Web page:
Written by Mikayla Journee
Photos by Ben & Mikayla Journee
Because the Camino de Santiago is a Catholic pilgrimage after all, and there would be no Camino without them. We went to a few catholic masses during the Camino - some were beautiful and moving, and others were flat and sometimes soulless. There were always the same few figures in the pews - pilgrims like us in their sportswear, and older Spanish women in shoulder padded blazers, with hair worn short or pulled back at the nape of the neck. That was about it. Towns that seemed to have barely any economy aside from the handful of pilgrims that come through each day would still have overwhelmingly adorned and gilt churches. And even when the 'flocks' were small, the churches were still the heart of the towns. I'm not going to examine the Catholic church, and I definitely don't mean to define the Camino by its churches - because it's so much more than that - but these sites remain super important for the Camino as it's known today, and many were absolutely beautiful.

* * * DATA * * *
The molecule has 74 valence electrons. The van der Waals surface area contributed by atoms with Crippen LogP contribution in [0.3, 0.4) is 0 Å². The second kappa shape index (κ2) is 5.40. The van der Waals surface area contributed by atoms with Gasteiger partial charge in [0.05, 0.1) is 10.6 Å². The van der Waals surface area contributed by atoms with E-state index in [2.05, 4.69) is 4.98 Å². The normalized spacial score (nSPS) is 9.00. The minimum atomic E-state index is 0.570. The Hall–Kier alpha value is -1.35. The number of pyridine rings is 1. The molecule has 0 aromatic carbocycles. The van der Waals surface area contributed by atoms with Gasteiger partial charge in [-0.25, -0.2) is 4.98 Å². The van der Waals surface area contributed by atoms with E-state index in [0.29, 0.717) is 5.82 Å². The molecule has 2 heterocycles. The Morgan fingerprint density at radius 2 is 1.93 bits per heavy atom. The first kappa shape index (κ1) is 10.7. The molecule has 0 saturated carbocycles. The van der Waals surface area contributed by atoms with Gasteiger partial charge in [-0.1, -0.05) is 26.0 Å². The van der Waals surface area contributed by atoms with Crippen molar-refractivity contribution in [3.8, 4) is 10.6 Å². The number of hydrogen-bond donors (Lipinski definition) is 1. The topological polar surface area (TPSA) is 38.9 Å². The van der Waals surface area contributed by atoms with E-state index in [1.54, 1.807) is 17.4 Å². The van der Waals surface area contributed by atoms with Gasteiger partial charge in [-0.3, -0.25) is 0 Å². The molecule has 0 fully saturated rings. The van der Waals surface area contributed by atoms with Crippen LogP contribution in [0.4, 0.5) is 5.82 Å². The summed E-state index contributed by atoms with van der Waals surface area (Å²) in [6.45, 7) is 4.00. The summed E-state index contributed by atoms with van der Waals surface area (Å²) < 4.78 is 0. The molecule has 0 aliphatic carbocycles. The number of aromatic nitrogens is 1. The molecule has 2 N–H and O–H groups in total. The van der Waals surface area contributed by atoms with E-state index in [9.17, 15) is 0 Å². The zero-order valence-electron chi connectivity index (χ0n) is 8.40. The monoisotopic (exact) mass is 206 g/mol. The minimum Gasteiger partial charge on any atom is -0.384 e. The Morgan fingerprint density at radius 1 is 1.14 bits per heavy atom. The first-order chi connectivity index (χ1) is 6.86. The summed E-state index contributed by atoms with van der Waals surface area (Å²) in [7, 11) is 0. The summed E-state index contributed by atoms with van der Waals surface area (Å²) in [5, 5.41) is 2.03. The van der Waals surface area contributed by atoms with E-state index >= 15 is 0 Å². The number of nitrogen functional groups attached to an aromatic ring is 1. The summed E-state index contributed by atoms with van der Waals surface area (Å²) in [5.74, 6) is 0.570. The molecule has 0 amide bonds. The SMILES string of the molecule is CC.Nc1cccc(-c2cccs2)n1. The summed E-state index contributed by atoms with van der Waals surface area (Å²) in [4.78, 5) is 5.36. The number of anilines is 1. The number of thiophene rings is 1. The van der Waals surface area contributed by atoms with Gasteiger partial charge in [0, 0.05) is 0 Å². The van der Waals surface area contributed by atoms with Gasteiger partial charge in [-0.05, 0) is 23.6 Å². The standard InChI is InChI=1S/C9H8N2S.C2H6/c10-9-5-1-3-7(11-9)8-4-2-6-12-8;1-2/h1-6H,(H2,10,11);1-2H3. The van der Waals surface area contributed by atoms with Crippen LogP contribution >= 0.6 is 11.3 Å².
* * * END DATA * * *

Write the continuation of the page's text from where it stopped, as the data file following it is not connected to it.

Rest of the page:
This tiny, beautifully restored, 12th century church of the Church of Saint Michael in El Acebo, which is too small for Google Maps! The roving padre gives mass here very rarely and usually has only one devotee come (the total population of the town is only 40). We took a visit with the albergue hospitaleros well past dark (and after we'd all done the dishes from the shared meal).
The central dome of the Cathedral of Santiago de Compostela contains the pulley mechanism to swing the famous Botafumeiro. It was created by the goldsmith Jose Losada in 1851. It's the largest in the world, weighs 80kg, is 1.6m high and takes 8 men to pull!